Police said Thursday the gun a Seattle parolee allegedly used to fire at officers in the Bayview district earlier this month — and with which he then killed himself — has been found.
Kenneth Harding Jr., a 19-year-old who was being sought in a homicide investigation, fled when officers stopped him for evading a Muni fare at Third Street and Palou Avenue the afternoon of July 16. The gun that police said Harding fired at officers while running went missing from the scene — prompting concern and anger from some residents that police had shot an unarmed man.
Some onlookers recorded the scene with cellphones and later posted video online, one of which shows an object resembling a gun on the ground several feet from where Harding collapsed.
A neighborhood resident led officers to the gun “after a weeklong community effort,” police said Thursday. Lt. Troy Dangerfield would not say where and when, only that the gun had been “recently tested.”
Police said lab ballistics tests confirmed the gun — a small silver and black AMT .380-caliber semi-automatic pistol that police believe was snatched from the ground by an onlooker as Harding lay dying — matched the weapon that fired the bullet that killed Harding.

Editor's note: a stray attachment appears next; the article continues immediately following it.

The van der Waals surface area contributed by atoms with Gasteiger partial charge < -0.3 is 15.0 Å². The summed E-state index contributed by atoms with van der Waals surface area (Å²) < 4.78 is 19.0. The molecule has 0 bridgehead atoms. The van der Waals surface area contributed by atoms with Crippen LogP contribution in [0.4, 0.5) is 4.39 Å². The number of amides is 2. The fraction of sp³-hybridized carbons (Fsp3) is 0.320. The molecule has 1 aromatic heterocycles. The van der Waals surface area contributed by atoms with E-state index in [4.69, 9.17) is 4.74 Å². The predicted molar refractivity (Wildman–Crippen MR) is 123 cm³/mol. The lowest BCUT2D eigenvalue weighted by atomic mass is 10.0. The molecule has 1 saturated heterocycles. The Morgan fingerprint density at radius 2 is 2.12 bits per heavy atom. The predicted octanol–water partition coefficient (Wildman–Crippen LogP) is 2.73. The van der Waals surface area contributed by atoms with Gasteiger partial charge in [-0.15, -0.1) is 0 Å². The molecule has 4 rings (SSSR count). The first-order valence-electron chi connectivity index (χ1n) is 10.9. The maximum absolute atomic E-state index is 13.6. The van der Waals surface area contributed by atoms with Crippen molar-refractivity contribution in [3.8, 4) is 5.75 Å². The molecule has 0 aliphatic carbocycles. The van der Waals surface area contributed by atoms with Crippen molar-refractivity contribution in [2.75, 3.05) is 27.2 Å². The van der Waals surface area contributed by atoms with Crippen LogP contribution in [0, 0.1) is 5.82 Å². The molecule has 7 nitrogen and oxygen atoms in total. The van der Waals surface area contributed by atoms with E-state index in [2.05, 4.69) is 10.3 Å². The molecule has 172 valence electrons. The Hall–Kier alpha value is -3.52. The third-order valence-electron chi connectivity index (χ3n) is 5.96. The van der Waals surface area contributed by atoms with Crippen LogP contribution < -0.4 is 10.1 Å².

“We are sure it’s the gun that was in the cellphone video, and the tests confirm that it was the gun that was used to fire the fatal shot,” Dangerfield said.
An autopsy of Harding’s body found the bullet that likely killed him, a .380-caliber, had entered Harding’s neck and lodged in his head. Officers carry .40-caliber handguns that cannot fire .380-caliber bullets, police said. A second .380-caliber bullet was recovered from Harding’s jacket pocket, police said.
Police Chief Greg Suhr has speculated that Harding may have shot himself accidentally while running, after being hit in the leg by return fire from officers.
A gun initially believed to have belonged to Harding was recovered from a nearby home in the Bayview hours after the shooting, but that was a .45-caliber weapon.
Police thanked the Bayview community for assisting in the investigation, but whether Thursday’s news puts to rest suspicions by others remains to be seen.
“We hope other members of the community understand that we’re trying to be as transparent as possible, without compromising the ongoing investigation,” Dangerfield said.